I have had the rules "Men Who Would be Kings" by Daniel Mersey for a while now and with the intention of doing some colonial wargaming. Apart from other projects, one thing that was holding me back was which colonial area to cover? Should it be Zulus, Dervishes, Northwest Frontier, etc. In the end I settled on North Africa and the French, and in particular those activities of the French Foreign Legion. I suspect in the back of my mind was the idea of recreating those old Beau Geste style Hollywood films.
The next question was what figures to use. I did notice there were some ranges in 1/72 plastic which were reasonably priced, but I was thinking the larger figures, possibly 1/32 scale would be fun. I don't have any 1/32 scale figures for wargaming, and I really enjoy a number of blogs which show the larger traditional old style figures, and often cast the figures themselves. Not that I want to get into home casting, but I do like the idea of making my own figures somehow. Particularly figures looking like the old toy soldiers.
Over the last couple of years I have been creating Paper soldier armies from Peter Dennis' books, these include: Jacobite armies, Norman and Saxon armies, and most recently War of the Spanish Succession armies. I have become quite fond of the paper armies which are flat figures. So the question was how could I create some flats with a traditional toy soldier look.
To get some inspiration I looked through "The Collectors Guide to Toy Soldiers" which was a present from many years ago. It has lots of nice pictures mainly of Britains figures, but near the front there are some wonderful pictures of simple flats produced in France and Germany which got me thinking. Could I create something from cardboard?
|The source of possible inspiration|
A few prototype figures were created and some discarded before I came up with the following approach. In the back of my mind was always the question - is this a quick and easily repeatable process? As whatever I make I will be doing a hundred or more times over to produce a wargaming army.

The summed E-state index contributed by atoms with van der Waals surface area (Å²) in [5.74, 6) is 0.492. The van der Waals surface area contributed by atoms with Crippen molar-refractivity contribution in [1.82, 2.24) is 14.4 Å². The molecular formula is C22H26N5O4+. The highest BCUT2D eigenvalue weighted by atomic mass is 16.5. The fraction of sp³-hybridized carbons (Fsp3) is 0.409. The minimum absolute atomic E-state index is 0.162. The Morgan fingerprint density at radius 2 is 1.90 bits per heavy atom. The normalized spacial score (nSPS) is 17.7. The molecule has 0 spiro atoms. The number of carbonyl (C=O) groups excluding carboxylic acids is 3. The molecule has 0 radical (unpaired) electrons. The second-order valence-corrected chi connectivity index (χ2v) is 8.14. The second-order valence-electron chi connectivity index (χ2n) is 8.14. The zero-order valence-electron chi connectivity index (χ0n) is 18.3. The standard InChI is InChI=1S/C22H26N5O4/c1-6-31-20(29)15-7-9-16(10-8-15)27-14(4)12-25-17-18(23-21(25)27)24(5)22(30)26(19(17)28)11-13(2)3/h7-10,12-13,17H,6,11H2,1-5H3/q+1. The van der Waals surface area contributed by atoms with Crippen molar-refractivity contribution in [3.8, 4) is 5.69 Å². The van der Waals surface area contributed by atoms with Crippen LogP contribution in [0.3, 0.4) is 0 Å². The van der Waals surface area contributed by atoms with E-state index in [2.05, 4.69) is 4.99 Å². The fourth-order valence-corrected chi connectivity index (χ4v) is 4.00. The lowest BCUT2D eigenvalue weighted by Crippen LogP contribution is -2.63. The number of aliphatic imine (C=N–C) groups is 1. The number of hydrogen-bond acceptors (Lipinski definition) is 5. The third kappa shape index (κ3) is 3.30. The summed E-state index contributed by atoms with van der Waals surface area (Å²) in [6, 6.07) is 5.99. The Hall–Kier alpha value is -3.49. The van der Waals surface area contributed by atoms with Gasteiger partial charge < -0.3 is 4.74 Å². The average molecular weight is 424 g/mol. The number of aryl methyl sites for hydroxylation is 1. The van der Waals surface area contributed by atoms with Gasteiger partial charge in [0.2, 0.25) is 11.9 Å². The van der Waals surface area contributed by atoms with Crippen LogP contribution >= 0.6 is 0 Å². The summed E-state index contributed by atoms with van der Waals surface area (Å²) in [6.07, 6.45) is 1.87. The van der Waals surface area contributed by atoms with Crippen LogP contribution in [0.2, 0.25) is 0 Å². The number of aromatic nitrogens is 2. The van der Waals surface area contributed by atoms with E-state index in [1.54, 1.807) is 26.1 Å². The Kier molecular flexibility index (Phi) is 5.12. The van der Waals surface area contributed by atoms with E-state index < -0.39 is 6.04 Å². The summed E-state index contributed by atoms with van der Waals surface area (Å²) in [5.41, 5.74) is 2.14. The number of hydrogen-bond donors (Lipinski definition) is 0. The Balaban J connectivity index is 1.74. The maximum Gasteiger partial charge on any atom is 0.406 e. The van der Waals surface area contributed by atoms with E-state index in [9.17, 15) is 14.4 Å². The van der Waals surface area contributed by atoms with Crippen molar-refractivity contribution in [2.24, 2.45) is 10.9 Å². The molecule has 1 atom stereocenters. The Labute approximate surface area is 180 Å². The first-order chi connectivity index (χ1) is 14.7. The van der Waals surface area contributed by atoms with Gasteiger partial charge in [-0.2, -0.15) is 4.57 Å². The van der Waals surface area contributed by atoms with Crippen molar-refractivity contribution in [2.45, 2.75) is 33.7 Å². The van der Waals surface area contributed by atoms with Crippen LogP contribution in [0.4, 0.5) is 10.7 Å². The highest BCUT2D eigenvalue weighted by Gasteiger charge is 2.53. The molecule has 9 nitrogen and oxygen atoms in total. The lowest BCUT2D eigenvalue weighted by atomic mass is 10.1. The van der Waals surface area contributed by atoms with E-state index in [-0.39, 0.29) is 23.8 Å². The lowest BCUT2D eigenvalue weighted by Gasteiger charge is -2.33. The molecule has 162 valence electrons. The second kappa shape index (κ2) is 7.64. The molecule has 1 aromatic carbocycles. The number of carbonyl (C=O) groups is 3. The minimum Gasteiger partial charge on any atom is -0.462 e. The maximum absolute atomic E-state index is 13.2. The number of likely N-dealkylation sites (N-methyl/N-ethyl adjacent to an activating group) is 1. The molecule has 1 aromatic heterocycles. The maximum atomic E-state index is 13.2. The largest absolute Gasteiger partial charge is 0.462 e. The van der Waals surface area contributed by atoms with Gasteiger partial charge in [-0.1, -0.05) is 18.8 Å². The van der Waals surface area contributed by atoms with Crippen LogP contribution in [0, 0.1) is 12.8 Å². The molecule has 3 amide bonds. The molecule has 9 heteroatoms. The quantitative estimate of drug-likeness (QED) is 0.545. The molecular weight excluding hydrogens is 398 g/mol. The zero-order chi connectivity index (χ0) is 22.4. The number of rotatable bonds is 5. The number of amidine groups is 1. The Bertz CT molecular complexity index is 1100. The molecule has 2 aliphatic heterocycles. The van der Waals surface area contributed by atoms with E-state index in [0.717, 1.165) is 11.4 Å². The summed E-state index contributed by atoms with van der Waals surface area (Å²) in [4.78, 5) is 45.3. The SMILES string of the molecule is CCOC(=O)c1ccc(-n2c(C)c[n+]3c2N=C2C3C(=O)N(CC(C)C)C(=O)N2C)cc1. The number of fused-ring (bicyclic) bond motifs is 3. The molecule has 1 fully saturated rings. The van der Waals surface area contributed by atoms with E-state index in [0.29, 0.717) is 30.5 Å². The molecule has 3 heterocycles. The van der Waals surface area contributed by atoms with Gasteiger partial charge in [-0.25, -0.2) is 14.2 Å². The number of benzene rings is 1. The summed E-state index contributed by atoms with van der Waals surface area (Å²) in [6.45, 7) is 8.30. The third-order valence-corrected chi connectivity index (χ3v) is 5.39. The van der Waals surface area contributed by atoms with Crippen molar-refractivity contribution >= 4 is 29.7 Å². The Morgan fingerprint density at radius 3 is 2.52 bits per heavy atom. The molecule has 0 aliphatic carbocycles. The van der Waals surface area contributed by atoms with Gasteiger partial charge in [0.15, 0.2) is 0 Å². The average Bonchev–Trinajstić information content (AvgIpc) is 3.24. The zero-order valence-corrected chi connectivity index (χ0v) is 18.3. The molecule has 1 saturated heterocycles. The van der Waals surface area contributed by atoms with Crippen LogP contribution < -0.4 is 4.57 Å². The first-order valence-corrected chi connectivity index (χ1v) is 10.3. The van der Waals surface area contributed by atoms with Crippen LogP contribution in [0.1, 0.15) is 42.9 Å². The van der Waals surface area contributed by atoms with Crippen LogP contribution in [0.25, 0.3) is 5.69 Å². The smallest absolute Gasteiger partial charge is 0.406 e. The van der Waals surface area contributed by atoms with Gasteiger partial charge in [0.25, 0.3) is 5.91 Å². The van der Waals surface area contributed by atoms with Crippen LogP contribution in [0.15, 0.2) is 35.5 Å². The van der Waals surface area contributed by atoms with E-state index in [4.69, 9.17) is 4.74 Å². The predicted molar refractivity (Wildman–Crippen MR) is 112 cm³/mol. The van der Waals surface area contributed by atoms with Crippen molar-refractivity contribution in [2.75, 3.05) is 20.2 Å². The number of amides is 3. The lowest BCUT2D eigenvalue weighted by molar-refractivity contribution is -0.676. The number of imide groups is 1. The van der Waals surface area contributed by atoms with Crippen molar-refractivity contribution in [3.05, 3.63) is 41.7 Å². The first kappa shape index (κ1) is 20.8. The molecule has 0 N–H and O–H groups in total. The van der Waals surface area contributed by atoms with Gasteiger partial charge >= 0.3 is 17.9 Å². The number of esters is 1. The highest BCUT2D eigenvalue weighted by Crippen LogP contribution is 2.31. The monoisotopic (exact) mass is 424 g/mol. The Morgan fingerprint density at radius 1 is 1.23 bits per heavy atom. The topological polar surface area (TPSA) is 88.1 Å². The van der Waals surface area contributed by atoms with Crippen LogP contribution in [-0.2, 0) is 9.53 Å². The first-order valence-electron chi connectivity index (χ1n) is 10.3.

|Lots of inspiration was found in the pages|
The first step to assist with building a prototype was to take a few photos of a figure I want to use as a model and load it into Google Slides (or PowerPoint would work) to resize, duplicate and flip the image. The required figure was then cut out and stuck to card (note - 600 GSM weighted card was found to be best so far, but more on that later). This included the arms which are also cut out from a separate image and stuck on card.
|The body and arms cut out and stuck to the card.|
|The body is stuck again to card to get double thickness. A glue-stick is used for gluing at this point. Later PVA all purpose glue is used.|
Once the body was cut out it was stuck again to the card and cut around. This aim of this was to create more stiffness, and it is easier to cut out two thinner pieces are card and stick them together than cut out one thicker piece of card.
Once the thickened body was cut out the single thickness arms are stuck on and the figure attacked to a stand. The stand again is made from card with the figure stuck between two bits of card to provide stability.
|The arms are stuck on and the figure based|
Once all dry the figure is given a couple of coats of PVA glue and a final grey undercoat.
|Once made the figure has two generous coats of PVA glue and an undercoat of grey acrylic paint (from the hardware store)|
The figure is then ready for painting. I am sticking with the toy soldier look when it comes to painting, but do use a little bit of shading on the legs and highlighting on the dark jacket. Anyway, here are the second and third prototypes. (We don't talk about the first prototype, no salvage opportunities there.)
|3rd prototype on the left and 2nd prototype figure on the right.|
|Looking head-on at the figure|
|The figure ended up being just over 2 inches or close to 54mm tall|
Next up I am going to try just one sheet of card for the body as this will simplify the making of these figures, and then create a figure using tracing paper with just the outline and key parts of the uniform to help with painting, almost a paint by numbers approach.
The figures have a very toy-like appearance that I quite like the look of. I will be progressing with this as a background project.
If you are wondering about the Ancients project, it is still on the go. All the Roman forces have been washed and are now ready to start painting.
|Roman figures getting a wash and soak.|